Submitted to: Campylobacter Helicobacter and Related Organisms International Workshop
Publication Type: Abstract only
Publication Acceptance Date: 6/30/2005
Publication Date: 9/6/2005
Citation: Stern, N.J., Reiersen, J., Lowman, R., Bisaillon, R., Fridriksdottir, V., Gunnarsson, E., Hiett, K.L., Callicott, K. 2005. Campylobacter spp at hatch and in intestinal content among iceland breeder flocks. Campylobacter Helicobacter and Related Organisms International Workshop. I-138. Interpretive Summary:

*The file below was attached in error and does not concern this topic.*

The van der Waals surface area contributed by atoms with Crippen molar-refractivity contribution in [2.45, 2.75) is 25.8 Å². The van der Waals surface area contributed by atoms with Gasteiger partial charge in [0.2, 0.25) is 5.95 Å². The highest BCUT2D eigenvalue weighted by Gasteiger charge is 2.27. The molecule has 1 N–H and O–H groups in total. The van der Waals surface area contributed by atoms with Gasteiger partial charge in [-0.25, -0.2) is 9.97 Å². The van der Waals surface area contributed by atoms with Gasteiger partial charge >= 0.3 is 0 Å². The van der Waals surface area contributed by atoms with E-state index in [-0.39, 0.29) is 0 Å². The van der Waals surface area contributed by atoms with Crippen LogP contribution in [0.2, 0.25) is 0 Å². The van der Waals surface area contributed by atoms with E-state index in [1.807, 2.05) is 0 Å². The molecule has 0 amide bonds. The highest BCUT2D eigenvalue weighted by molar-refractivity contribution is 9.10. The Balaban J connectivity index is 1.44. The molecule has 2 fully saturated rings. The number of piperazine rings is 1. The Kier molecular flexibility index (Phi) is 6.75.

Technical Abstract: Campylobacter spp. is a major cause of food-borne bacterial disease in humans and, poultry is reported to be an important source for its transmission. The primary source of the organism for broiler chicken flocks has been debated. We attempted to resolve the unanswered question pertaining to vertical transmission by conducting a detailed, prospective study in Iceland. All poultry operations, beginning with the breeder stock eggs (imported from Sweden) are contained in Iceland. Thus, the previously unanswered question relative to the importance of vertical vs. horizontal transmission among broiler chickens was addressed in the present report. We monitored 16 breeder flocks, consisting of ~160,000 birds over 34 months. Flock analysis included pooled fluff samples from the quarantine hatchery and, all were Campylobacter PCR negative. Cultural methods for Campylobacter detection were used to assess colonization status of the bird cecal contents. The Iceland quarantine breeder rearing phase (younger than ~8 weeks old) was tested and, all 147 individuals tested were Campylobacter-negative. 526 pooled fecal samples from non-quarantine breeder flocks, aged 8-24 weeks old were sampled from the next, less bio-secure production “rearing” phase. 5,816 fresh fecal samples were cultured from breeders during intervals of 24-32, 34-45, and 48 to 64 weeks of age under breeder egg-production. Campylobacter was detected in 75 to 100% of the feces tested from these non-quarantined birds. Despite the known rapid spread of Campylobacter from the seminally contaminated individual to most other flock cohorts, the organism was never detected in the quarantine rearing facilities. Only after these flocks were transferred from high bio-security to less bio-secure facilities was the infection detected. We therefore conclude the source of transmission in this large, controlled study was of environmental origin as we observed no evidence to implicate its egg borne-transmission from breeder to broiler stock.